Hello, millennials! You’ve probably received advice on how you can “build a more successful career” from a handful of people. However, very few people give a break down of how you can advance yourself, or what to do when you face a challenge, like when your boss is not paying you what you’re worth – sounds familiar? Designing a career you’re passionate about or deciding on a career path can be challenging, and the chances of getting a good class that can really teach you how to do that are slim. Well, with a few career hacks, you can take small steps every day that will bring you success in the long run and that’s why you don’t want to miss this discussion! Join us on Tuesday, June 26th, for a Facebook Live chat with Añuli Ola-Olaniyi, founder of HEIR Women Development, who will be giving advice on how to achieve the ultimate career for yourself. Añuli believes women are strategizing to become empowered and rule the world alongside men. She has effectively delivered cutting edge training that has elevated people both in their professional and personal life. Design the ultimate career with @anuliolaolaniyi, founder of @heirwoman on June 26th at 1PM WAT! Click here for more: bit.ly/AnuliOla Click To Tweet

Some of the topics we’ll cover

  • So you got the job, now what?
  • Career habits to avoid
  • How to maintain career capacity
  • How to handle job rejection

Facebook LIVE details:

Date: Tuesday, June 26th, 2018 Time: 1PM Lagos // 2PM Joburg// 3PM Nairobi

Watch Facebook Live with Anuli:

She Leads Africa Facebook Live with Anuli Ola-Olaniyi, founder of @heirwoman, discussing career hack for millenials. Join the She Leads Africa community by visiting SheLeadsAfrica.org/join!

Posted by She Leads Africa on Tuesday, June 26, 2018

About Anuli

Añuli Ola-Olaniyi is the founder of HEIR Women Development, an enterprise created to support young women in capacity and skills building in a career. Prior to this, Anuli began her career at John Lewis Partnership UK and she is currently the Deputy Managing Director of HM Ltd, ED of DV Solutions NG and an Advisory Board Member of the Women in Leadership Institute (WLI). With a wide range of experience across a number of different sectors and having completed tasks for high profile companies, Anuli graduated from the University of Ibadan with a BSc in Psychology and holds a Masters in Human Resource Management from Middlesex University UK. A believer in continuous professional and personal development, Anuli is a CIPD certified Human Resource Professional as well as a qualified Prince2 Practitioner in Project Management. She also holds certifications for Gender studies from the UN Women Training Centre. PMP trained, Anuli is currently working towards her certification from PMI Institute.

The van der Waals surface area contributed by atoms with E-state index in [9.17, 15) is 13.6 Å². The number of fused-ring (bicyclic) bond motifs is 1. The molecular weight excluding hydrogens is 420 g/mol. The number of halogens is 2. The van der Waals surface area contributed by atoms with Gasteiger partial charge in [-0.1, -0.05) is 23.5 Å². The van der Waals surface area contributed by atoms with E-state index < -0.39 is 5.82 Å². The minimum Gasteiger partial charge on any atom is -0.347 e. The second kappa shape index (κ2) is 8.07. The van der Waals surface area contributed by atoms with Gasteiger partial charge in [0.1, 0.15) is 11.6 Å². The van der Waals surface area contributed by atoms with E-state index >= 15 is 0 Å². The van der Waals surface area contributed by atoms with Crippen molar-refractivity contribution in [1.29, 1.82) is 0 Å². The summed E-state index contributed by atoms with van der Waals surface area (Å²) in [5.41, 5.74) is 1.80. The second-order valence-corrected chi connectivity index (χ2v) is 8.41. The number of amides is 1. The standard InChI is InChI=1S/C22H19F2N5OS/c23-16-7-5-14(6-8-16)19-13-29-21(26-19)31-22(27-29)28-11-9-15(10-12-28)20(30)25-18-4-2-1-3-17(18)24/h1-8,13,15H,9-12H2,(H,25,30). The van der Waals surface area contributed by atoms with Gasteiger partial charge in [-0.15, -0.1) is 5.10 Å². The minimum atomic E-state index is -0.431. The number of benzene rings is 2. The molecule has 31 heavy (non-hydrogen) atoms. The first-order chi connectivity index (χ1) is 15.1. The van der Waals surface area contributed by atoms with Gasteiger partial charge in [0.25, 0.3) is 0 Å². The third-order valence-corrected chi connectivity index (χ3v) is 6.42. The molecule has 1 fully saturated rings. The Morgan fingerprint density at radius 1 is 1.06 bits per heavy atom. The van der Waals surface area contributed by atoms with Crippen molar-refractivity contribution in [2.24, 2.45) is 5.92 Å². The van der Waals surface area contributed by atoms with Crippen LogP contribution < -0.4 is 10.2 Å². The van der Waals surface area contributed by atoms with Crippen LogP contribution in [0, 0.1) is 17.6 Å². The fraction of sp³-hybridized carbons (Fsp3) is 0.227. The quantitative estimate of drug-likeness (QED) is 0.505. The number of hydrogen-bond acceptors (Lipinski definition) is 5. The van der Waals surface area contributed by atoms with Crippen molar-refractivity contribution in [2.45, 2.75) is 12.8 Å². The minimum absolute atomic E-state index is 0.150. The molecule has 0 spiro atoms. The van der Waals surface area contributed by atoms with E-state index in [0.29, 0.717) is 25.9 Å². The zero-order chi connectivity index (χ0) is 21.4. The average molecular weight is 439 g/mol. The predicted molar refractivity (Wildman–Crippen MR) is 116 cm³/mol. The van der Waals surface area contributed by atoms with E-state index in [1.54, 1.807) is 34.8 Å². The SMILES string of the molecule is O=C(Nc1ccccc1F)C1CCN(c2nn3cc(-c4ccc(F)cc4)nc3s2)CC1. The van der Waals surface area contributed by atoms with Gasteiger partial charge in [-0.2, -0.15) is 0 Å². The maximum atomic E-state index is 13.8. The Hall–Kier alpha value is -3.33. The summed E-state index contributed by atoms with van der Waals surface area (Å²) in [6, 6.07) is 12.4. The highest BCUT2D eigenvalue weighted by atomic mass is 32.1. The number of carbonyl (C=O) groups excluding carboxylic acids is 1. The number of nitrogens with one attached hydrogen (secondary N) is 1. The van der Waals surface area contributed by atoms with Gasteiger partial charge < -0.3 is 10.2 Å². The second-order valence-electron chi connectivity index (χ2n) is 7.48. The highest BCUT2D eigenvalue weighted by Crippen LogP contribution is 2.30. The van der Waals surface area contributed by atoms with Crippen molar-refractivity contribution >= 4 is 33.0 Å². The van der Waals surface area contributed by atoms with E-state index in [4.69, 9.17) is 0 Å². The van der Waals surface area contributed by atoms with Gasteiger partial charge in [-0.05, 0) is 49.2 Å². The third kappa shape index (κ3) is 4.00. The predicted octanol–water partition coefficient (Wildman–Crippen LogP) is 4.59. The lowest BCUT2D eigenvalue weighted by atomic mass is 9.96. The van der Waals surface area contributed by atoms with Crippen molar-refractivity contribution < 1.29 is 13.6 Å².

WEBINAR WITH ABOSEDE GEORGE-OGAN: THE RISE OF WOMEN IN POLITICS (MAY 30)

For as long as we’ve known, politics has been viewed as ‘a big boys thing’ and not for women. Well, guess what world? It’s time to take a step back because ladies wanna play too!

From leading political organisations to being at the centre of political movements across the continent, women are increasingly taking charge of the political platform.

Admirable examples of #MotherlandMoguls in politics include Bostwana’s 29- year old, Bogolo Joy Kenewendo, who was recently appointed as Minister of Investment, Trade and Industry and Nigeria’s Ms. Rinsola Abiola, President of the APC Young Women Forum (amongst other titles) – the list goes on!

But let’s be honest! Even though there has been a rise in the number of women in legislatures across the continent, more work still needs to be done to integrate women into ‘political governance’.

That being said, ladies get in formation…let’s talk about building a fulfilling political career!!

To learn more, join us on Wednesday, May 30th for a webinar with Abosede George – Ogan, who is the Chief Facilitator of Women In Politics NG, as well as the Director, Strategy, Partnerships and Stakeholder Management at the Lagos State Employment Trust Fund. Abosede will be sharing useful nuggets on what it takes to build a successful career in politics.

Kick start your career in politics with @abosedea on May 30th at 11 AM WAT! Click here for more: http://bit.ly/BoseOgan #WomenInPolitics Click To Tweet

Some of the topics we’ll cover:

  • Why you should be interested in politics
  • The building blocks to pursuing a career in politics
  • Types of jobs available in the field of politics
  • Advice on how to build a successful political career

Webinar Details:

  • Date: Wednesday, May 30th, 2018
  • Time: 11AM Lagos // 12PM Johannesburg // 1PM Nairobi
  • Location: Register below to get access to this opportunity

Watch here:

About Adebose

Abosede George-Ogan is a tri-sector leader with over 14 years’ experience working across the non-profit, private and public sector as a development professional.

She is the Chief Facilitator at Women In Politics NG, an online platform that seeks to engage, encourage, equip and empower women especially young women to get involved and participate in politics in Nigeria. In addition to this, Abosede is currently the Director, Strategy, Partnerships and Stakeholder Management at the Lagos State Employment Trust Fund.

Abosede began her career in development over a decade ago with ActionAid International Nigeria. From here, she moved on to lead Corporate Social Responsibility and Corporate Citizenship for Keystone Bank, FirstBank and Samsung Electronics West Africa respectively.

Likewise, Ms. George-Ogan has a degree in Political Science/Public Administration from Igbinedion University and an MSc in Communication for Innovation and Development from the University of Reading.  

She is also the author of the recently launched book, “Building a Conscious Career: How to build a fulfilling and financially rewarding career”. For more information about the book, you can visit www.consciouscareer.com.ng.

 

Starting A PR Career And Finding The Right Fit

PR career